“First Class/Second Class” features work that investigates various aspects of class structure via either a personal narrative or an outsider’s perspective. The artists come from a range of backgrounds and cultures, and do not necessarily foreground the theme of class in their work. This exhibition extracts class as a necessary and frequently overlooked prism through which we can interpret their work. “First Class/Second Class” posits that class is omnipresent as an identity marker, and frequently undermines race, gender, and nationality, while simultaneously being dependent on individual circumstances. Works in the exhibition illustrate the tribal aspects of class, and show how it might be as confining or freeing as other aspects of cultural identity. “First Class/Second Class” presents a multiplicity of alternative views, in order to alter assumptions and to personalize the topic from each artist’s perspective.
Holly Jarrett’s sculpture “Pig’s Palace” concentrates on the current state of British working class youth. Compelled by what she sees as the drift from national pride to abject self-hatred, Jarrett juxtaposes Henry VIII and Robert Pattinson, Matisse and childish stickers, as visual and cultural co-equals, creating a portrait of poverty of environment and imagination.
Chris Verene’s series of photographs charts the personal stories of his extended family living in a small economically depressed town in middle America. Shot over 26 years, “Family” creates a nuanced portrait of a community’s survival amidst the absence of class mobility. Hopelessness is alternately evoked and thwarted. The exacting details of each image force a victory over circumstance.
Devin Troy Strother works with vividly colored cut paper, toying with racial stereotypes that have their roots in class-based assumptions. Using titles that play with expectations of propriety, Strother pokes fun at the art-world and world at large, creating uncomfortable and humorous juxtapositions.
Miles Ladin’s black and white photographs of glamorous parties and social events attended by the rich and famous in New York City reveal the peculiar aspects of upper class reality. His subjects have self-marginalized and live apart from most of society. Stark lighting delineates the incongruity and acute awkwardness of this self-selected elite.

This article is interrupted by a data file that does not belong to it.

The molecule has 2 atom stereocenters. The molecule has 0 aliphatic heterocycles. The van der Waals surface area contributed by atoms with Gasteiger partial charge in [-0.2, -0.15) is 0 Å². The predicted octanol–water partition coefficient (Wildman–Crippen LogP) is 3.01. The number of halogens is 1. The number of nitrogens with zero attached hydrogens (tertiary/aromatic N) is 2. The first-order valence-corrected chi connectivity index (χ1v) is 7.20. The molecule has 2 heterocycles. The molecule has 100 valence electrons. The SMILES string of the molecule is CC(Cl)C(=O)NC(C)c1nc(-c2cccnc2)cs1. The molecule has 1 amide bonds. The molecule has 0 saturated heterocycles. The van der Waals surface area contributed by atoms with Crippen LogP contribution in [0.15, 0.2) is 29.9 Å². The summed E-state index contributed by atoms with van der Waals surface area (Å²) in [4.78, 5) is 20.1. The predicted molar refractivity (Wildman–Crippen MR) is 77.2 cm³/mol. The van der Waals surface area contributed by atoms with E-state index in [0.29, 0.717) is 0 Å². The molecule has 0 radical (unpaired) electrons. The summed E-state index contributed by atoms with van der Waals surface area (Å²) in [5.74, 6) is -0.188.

Rebecca Morgan hails from a Pennsylvania farm town, and resides in Brooklyn. Her paintings and cartoon-drawings depict the culture clash created by that migration. Animalistic and bizarre transformations evoke the stereotypes of uncouth and uncultured rural redneck Appalachia.
Conor McGrady grew up in Northern Ireland, where he was harassed daily by British police. His work addresses the occupation and subjugation of a community frequently living in prison-like housing complexes. McGrady creates iconographic symbols that capture moments of protest, anger, and disobedience, emanating from an underlying frustration at a lack of opportunities.
Brian Shumway’s photographic series documents young women who hope to be models or actresses, acting out their fantasies of femininity and beauty. The women choose their outfits and environments, but the portraits show a subtle sense of vulnerability as the models peer out of the picture frame. Situated within limited urban environments, they aspire to something greater and outside the boundaries of race, class, and cultural notions of sexuality.
Ruben Natal-San Miguel’s street photography documents people going about their daily rituals in Harlem, a neighborhood undergoing rapid gentrification. His images capture an uncontrived sense of freedom and the candid manner of his subjects, whose behavior, dress, and decorum disregards other class-based strictures.